Wednesday, October 17, 2012
For The Most Part
I just took a big step and shared this on my facebook page with the comment "400 Days". I don't know why I think it's such a big step, most everybody that has been around me in the last year already knows that I no longer drink, and most of those know how bad I drank before. It will be old news for them. As far as the people it will be new news for? Does it really matter to me if someone I haven't seen since high school finds out I'm an alcoholic and haven't drank in 400 day? How about the friends that knew me when I was living on the boat? They are all probably very skeptical, but that doesn't matter to me either.
But it might matter to one of them. One of them may say, "OMG! If Kary May can quit drinking, than I can quit.
So that's why I posted it.
I won't be surprised if I don't get any comments, let's face it, "they" really don't know how to react to such a proclamation. Are they supposed to congratulate you on being an alcoholic?
And on that score, let's talk about Crying Out Now 's recent post about changing the word alcoholic from "bad" to "brave." For the most part, I agree with everything that is stated in the article. It is time to put a new face on the face of alcoholism. If Brad Pitt can be the new face of Chanel 5 maybe we could get George Clooney to sell sobriety. Hell, I'll buy anything that man is selling. Of course, we may have a hard time getting George to drink the kool-aid.
Or maybe we should just put our own faces out there because they are the real faces of alcoholism. And they're beautiful like those faces in the above video.
Now for the part I didn't agree with. I don't agree with the statement "I don't think that one can stay sober long term completely online." I don't believe that's true. I believe that right now is just the advent of people finding support for their various recoveries from their various addictions through the internet and I believe the numbers are going to grow. And has been the case in other areas of internet support whether it be banking, shopping or filing taxes the ease and convenience and, especially in the case of recovery services, the anonymity is going to attract people away from traditional f2f programs and it's going to attract those that would never consider a traditional 12 step, face to face program, whatever their reasons or biases be.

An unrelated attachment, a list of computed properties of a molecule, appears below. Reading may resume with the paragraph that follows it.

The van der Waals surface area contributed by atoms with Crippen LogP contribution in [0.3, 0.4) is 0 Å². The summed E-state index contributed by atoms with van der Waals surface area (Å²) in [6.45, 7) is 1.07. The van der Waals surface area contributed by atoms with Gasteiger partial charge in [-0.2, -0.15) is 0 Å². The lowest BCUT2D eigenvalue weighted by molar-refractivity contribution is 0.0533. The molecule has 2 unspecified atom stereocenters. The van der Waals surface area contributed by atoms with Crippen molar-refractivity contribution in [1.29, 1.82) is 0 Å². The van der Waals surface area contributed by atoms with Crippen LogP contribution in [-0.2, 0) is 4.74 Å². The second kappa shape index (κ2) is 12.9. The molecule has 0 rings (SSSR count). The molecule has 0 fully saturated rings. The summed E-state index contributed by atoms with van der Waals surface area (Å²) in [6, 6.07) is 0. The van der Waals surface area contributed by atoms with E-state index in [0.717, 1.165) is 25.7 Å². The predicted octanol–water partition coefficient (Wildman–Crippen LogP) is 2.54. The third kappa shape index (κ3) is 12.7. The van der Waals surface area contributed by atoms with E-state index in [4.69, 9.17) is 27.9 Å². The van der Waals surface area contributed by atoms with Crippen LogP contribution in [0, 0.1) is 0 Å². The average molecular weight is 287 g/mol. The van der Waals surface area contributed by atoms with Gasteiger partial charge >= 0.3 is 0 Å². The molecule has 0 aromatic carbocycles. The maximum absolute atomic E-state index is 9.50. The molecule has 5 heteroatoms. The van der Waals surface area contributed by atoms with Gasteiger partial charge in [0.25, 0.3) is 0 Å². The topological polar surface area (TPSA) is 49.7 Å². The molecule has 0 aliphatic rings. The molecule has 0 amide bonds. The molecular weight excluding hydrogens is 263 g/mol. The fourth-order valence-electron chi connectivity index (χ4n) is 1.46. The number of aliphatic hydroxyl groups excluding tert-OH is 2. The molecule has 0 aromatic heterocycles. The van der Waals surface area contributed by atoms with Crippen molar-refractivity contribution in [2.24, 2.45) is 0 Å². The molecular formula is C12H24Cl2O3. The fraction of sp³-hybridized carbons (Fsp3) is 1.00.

It's the future.
Is this a better way?
I don' know, but it's another way.
And I believe we all have to find our own way.
There will always be a need for the traditional 12 step, face-to-face programs for some.
But now there are other ways for others.
I believe we should celebrate all of our different and converging roads to sobriety and I believe we should help others find their own paths instead of insisting that they follow ours. Sometimes it is impossible for someone else to follow in our footsteps, does that mean they should not be allowed to take the journey?
Is there something missing in a program that does not provide physical contact with a live human being? I think we have to acknowledge that, yes, of course there is. An internet connection can't take the place of a hug or a shoulder to cry on. However, is it possible to find sobriety without the support of another breathing human being to lean on? Of course. People have being getting sober on their own since way before AA was formed, perhaps now these people have a means of viable support. Nobody has to go it alone anymore.
Maybe the new face of a recovery programs is a face in front of a computer screen sharing her story with hundreds of people on various message boards or blogs. Maybe the new face of sponsorship is someone answering a text from someone across the globe that says, "Help!"
Let's all respect our respective paths to sobriety.